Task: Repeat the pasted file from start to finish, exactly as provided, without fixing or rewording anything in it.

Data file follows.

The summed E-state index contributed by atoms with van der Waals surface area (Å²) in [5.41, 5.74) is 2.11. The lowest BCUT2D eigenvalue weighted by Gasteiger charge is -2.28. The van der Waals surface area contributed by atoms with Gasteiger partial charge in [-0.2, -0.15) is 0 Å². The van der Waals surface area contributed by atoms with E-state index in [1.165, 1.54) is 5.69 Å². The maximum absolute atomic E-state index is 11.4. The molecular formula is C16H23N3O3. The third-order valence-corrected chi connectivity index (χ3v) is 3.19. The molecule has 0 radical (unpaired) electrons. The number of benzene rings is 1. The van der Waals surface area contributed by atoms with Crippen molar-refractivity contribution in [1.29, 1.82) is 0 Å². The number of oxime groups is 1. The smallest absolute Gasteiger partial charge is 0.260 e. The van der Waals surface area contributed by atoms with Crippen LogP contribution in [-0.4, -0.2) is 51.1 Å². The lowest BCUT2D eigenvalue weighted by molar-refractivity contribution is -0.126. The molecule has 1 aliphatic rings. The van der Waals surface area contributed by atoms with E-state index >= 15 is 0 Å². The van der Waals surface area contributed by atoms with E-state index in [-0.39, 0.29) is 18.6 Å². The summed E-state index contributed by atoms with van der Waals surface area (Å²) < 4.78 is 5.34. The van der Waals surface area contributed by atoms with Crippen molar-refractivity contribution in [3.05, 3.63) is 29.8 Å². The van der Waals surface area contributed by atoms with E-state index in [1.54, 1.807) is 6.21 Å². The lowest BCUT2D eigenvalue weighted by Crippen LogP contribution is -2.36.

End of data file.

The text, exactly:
The summed E-state index contributed by atoms with van der Waals surface area (Å²) in [5.41, 5.74) is 2.11. The lowest BCUT2D eigenvalue weighted by Gasteiger charge is -2.28. The van der Waals surface area contributed by atoms with Gasteiger partial charge in [-0.2, -0.15) is 0 Å². The van der Waals surface area contributed by atoms with E-state index in [1.165, 1.54) is 5.69 Å². The maximum absolute atomic E-state index is 11.4. The molecular formula is C16H23N3O3. The third-order valence-corrected chi connectivity index (χ3v) is 3.19. The molecule has 0 radical (unpaired) electrons. The number of benzene rings is 1. The van der Waals surface area contributed by atoms with Crippen molar-refractivity contribution in [1.29, 1.82) is 0 Å². The number of oxime groups is 1. The smallest absolute Gasteiger partial charge is 0.260 e. The van der Waals surface area contributed by atoms with Crippen LogP contribution in [-0.4, -0.2) is 51.1 Å². The lowest BCUT2D eigenvalue weighted by molar-refractivity contribution is -0.126. The molecule has 1 aliphatic rings. The van der Waals surface area contributed by atoms with E-state index >= 15 is 0 Å². The van der Waals surface area contributed by atoms with E-state index in [-0.39, 0.29) is 18.6 Å². The summed E-state index contributed by atoms with van der Waals surface area (Å²) < 4.78 is 5.34. The van der Waals surface area contributed by atoms with Crippen molar-refractivity contribution in [3.05, 3.63) is 29.8 Å². The van der Waals surface area contributed by atoms with E-state index in [1.54, 1.807) is 6.21 Å². The lowest BCUT2D eigenvalue weighted by Crippen LogP contribution is -2.36.